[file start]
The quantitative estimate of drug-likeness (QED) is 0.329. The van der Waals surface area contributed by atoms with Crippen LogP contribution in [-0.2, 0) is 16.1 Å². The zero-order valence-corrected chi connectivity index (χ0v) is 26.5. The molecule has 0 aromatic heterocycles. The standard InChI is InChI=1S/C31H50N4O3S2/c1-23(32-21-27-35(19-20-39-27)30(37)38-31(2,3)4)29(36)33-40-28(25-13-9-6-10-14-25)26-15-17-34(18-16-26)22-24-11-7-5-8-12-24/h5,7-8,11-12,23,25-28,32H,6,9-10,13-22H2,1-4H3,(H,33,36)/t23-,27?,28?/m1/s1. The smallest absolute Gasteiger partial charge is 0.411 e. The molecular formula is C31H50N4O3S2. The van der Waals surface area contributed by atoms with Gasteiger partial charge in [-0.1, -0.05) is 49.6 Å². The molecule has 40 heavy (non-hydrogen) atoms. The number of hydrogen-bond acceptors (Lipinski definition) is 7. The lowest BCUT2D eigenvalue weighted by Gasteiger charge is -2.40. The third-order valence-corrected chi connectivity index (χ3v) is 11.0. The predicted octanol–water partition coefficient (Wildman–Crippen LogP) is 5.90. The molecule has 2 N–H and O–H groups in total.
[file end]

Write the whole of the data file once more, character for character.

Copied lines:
The quantitative estimate of drug-likeness (QED) is 0.329. The van der Waals surface area contributed by atoms with Crippen LogP contribution in [-0.2, 0) is 16.1 Å². The zero-order valence-corrected chi connectivity index (χ0v) is 26.5. The molecule has 0 aromatic heterocycles. The standard InChI is InChI=1S/C31H50N4O3S2/c1-23(32-21-27-35(19-20-39-27)30(37)38-31(2,3)4)29(36)33-40-28(25-13-9-6-10-14-25)26-15-17-34(18-16-26)22-24-11-7-5-8-12-24/h5,7-8,11-12,23,25-28,32H,6,9-10,13-22H2,1-4H3,(H,33,36)/t23-,27?,28?/m1/s1. The smallest absolute Gasteiger partial charge is 0.411 e. The molecular formula is C31H50N4O3S2. The van der Waals surface area contributed by atoms with Gasteiger partial charge in [-0.1, -0.05) is 49.6 Å². The molecule has 40 heavy (non-hydrogen) atoms. The number of hydrogen-bond acceptors (Lipinski definition) is 7. The lowest BCUT2D eigenvalue weighted by Gasteiger charge is -2.40. The third-order valence-corrected chi connectivity index (χ3v) is 11.0. The predicted octanol–water partition coefficient (Wildman–Crippen LogP) is 5.90. The molecule has 2 N–H and O–H groups in total.